Hangovers and why we’re so familiar with them


SciTech Editor

It’s Freshers’ Week. We’re talking seven nights out on the trot, or at the very least a pint in the college bar. But, apart from making you nap through all your induction lectures, why do we get hangovers and why do some people not at all?

Hangovers are a product of excessive amounts of alcohol the night before. You might not need to be told, but they result in the disruption (or total avoidance) of everyday tasks, having both mental and physical impacts on the body.

Hangovers vary depending on the alcohol consumed, and rumour has it that red wine is good for you, but it can still leave lasting hangovers. So pick your formal wines carefully.

Whilst ethanol is the ultimate undoing of alcoholic beverages, drinks also contain by-products of the alcohol processing stages which are known as congeners. These include chemicals such as acetaldehyde, acetone and methanol, which add to the taste and aroma of a beverage. Once in the body, enzymes metabolise the congeners. However, some linger around longer than others. At high concentrations, the metabolised products of methanol can cause blindness, while at lower concentrations they have similarly significant, although less drastic symptoms. Support for this is demonstrated by alcohols containing more methanol, such as whisky, brandy and red wine, which give more pronounced hangovers than those with less methanol, such as white wine, vodka and gin.

A hangover induces a sort of ‘jet-lag’ effect as the nightly sleep is disrupted

Alcohol is toxic to the body, so the immune system gets involved in its expulsion. To remove alcohol from the body we produce chemicals called cytokines, which have several jobs in immune responses to infection. The cytokines produced after alcohol consumption contribute to the inflammatory response and lead to hangover symptom development.

Humans contain over 1000 species of microbiota in the body, with most of them necessary for bodily functions to be carried out. But how do 3 jäger bombs for £5 relate to all those microbiota? Several studies have shown that alcohol consumption causes changes in the intestinal and oral microbiota compositions in humans and rodents.

This dysbiosis causes increased levels of pro-inflammatory bacteria and decreased levels of anti-inflammatory bacteria and an overall reduction in gut health. Without the microbiota balance needed for a healthy gut, the intestinal barrier is compromised, causing a ‘leaky gut’, which leads to pro-inflammatory cytokine production and escape and a worsening hangover.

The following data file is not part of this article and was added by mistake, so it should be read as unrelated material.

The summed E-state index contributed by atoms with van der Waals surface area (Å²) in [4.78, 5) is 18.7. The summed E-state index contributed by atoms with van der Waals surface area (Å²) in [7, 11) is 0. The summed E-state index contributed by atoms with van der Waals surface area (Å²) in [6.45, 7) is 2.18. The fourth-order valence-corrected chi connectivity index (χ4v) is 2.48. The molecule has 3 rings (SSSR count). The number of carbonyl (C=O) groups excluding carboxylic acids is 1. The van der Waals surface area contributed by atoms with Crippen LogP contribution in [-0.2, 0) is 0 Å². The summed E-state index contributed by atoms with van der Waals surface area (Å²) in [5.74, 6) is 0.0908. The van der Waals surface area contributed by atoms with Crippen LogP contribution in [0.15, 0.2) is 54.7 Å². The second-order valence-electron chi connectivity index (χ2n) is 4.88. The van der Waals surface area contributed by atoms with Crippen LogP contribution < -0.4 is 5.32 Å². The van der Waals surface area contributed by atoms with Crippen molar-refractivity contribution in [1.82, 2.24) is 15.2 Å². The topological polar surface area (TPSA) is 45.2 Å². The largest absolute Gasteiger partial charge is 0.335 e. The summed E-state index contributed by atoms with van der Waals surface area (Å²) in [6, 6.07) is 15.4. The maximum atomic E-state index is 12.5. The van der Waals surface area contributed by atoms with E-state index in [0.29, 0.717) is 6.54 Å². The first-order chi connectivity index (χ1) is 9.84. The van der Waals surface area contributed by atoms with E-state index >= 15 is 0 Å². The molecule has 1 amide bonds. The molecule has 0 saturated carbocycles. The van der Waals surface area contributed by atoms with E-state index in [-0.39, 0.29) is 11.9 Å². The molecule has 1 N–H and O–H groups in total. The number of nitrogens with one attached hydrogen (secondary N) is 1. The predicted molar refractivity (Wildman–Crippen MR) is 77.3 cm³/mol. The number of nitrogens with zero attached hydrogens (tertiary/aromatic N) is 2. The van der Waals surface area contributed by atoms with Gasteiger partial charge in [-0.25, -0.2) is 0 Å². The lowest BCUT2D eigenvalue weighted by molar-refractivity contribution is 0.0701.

Whilst there are many chemical responses firing throughout the body during a hangover, there might be a more simple explanation for them: disrupting your daily routine. The early hours of partying when your brain should be dreaming of further reading and seminars might be the key to your next-day headache.

The disruption of circadian rhythm, the body’s 24 hour body clock, could contribute to hangover symptoms and a restored circadian rhythm has been found to be imperative in hangover recovery in rodents. A hangover induces a sort of ‘jet-lag’ effect as the nightly sleep, temperature and growth hormone release pattern is disrupted.

How is it, then, that there’s always one who claims to avoid hangovers. They wake up after the same heavy night as you, fresh as a daisy while you’re confined to a day in. And it seems that for 23% of people, being bright eyed and bushy tailed the day after a night out is a reality.

Hangover resistance is suggested to have graced around a fifth of the population with no apparent reason why. But looking further into this with a group of Dutch students claiming to never get hangovers revealed that they simply weren’t drinking enough to get one. And they’re not the only ones to provide data like this. A group of UK students surveyed revealed a similar case, where 65% of hangover negative students had a blood alcohol content of the same or less than 0.08%, the legal UK driving limit, which was therefore not enough to give hangover symptoms. Which begs the question – does hangover immunity actually exist?

What one study did reveal was that alcohol is metabolised at different rates in different people. The people who metabolised alcohol faster and had less in their urine had fewer hangover symptoms, suggesting your hangover immunity could be in your genes.

Image by Raj Stevenson via Flickr

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